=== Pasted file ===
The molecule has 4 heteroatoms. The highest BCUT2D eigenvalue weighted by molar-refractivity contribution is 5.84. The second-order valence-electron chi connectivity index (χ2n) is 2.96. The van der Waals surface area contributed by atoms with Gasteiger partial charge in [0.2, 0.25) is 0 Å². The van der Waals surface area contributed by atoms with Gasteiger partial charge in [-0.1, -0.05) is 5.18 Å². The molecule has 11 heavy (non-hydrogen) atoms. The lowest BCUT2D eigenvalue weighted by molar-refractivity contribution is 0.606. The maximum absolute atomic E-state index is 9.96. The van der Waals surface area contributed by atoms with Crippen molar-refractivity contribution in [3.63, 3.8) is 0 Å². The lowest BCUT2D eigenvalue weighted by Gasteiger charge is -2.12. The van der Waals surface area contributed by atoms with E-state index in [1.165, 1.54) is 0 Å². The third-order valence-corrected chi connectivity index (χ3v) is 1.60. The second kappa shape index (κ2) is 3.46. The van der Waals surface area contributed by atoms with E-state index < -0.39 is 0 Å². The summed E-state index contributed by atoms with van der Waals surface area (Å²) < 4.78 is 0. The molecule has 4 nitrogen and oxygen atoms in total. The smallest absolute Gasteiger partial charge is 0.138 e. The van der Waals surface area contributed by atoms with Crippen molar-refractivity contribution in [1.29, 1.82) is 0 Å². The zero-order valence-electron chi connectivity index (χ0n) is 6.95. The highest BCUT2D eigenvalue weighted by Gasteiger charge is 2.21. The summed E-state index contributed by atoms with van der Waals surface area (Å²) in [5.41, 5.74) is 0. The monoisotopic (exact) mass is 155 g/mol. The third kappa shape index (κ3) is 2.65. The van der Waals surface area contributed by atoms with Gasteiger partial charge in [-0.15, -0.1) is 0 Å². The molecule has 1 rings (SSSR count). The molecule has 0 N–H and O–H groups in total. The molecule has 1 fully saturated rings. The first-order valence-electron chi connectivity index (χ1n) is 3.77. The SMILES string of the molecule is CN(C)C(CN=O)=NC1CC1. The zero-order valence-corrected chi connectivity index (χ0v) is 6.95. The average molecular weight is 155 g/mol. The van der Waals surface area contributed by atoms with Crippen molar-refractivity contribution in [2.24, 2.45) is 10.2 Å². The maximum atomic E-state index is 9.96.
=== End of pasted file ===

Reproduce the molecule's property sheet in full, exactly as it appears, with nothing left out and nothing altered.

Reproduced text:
The molecule has 4 heteroatoms. The highest BCUT2D eigenvalue weighted by molar-refractivity contribution is 5.84. The second-order valence-electron chi connectivity index (χ2n) is 2.96. The van der Waals surface area contributed by atoms with Gasteiger partial charge in [0.2, 0.25) is 0 Å². The van der Waals surface area contributed by atoms with Gasteiger partial charge in [-0.1, -0.05) is 5.18 Å². The molecule has 11 heavy (non-hydrogen) atoms. The lowest BCUT2D eigenvalue weighted by molar-refractivity contribution is 0.606. The maximum absolute atomic E-state index is 9.96. The van der Waals surface area contributed by atoms with Crippen molar-refractivity contribution in [3.63, 3.8) is 0 Å². The lowest BCUT2D eigenvalue weighted by Gasteiger charge is -2.12. The van der Waals surface area contributed by atoms with E-state index in [1.165, 1.54) is 0 Å². The third-order valence-corrected chi connectivity index (χ3v) is 1.60. The second kappa shape index (κ2) is 3.46. The van der Waals surface area contributed by atoms with E-state index < -0.39 is 0 Å². The summed E-state index contributed by atoms with van der Waals surface area (Å²) < 4.78 is 0. The molecule has 4 nitrogen and oxygen atoms in total. The smallest absolute Gasteiger partial charge is 0.138 e. The van der Waals surface area contributed by atoms with Crippen molar-refractivity contribution in [1.29, 1.82) is 0 Å². The zero-order valence-electron chi connectivity index (χ0n) is 6.95. The highest BCUT2D eigenvalue weighted by Gasteiger charge is 2.21. The summed E-state index contributed by atoms with van der Waals surface area (Å²) in [5.41, 5.74) is 0. The monoisotopic (exact) mass is 155 g/mol. The third kappa shape index (κ3) is 2.65. The van der Waals surface area contributed by atoms with Gasteiger partial charge in [-0.15, -0.1) is 0 Å². The molecule has 1 rings (SSSR count). The molecule has 0 N–H and O–H groups in total. The molecule has 1 fully saturated rings. The first-order valence-electron chi connectivity index (χ1n) is 3.77. The SMILES string of the molecule is CN(C)C(CN=O)=NC1CC1. The zero-order valence-corrected chi connectivity index (χ0v) is 6.95. The average molecular weight is 155 g/mol. The van der Waals surface area contributed by atoms with Crippen molar-refractivity contribution in [2.24, 2.45) is 10.2 Å². The maximum atomic E-state index is 9.96.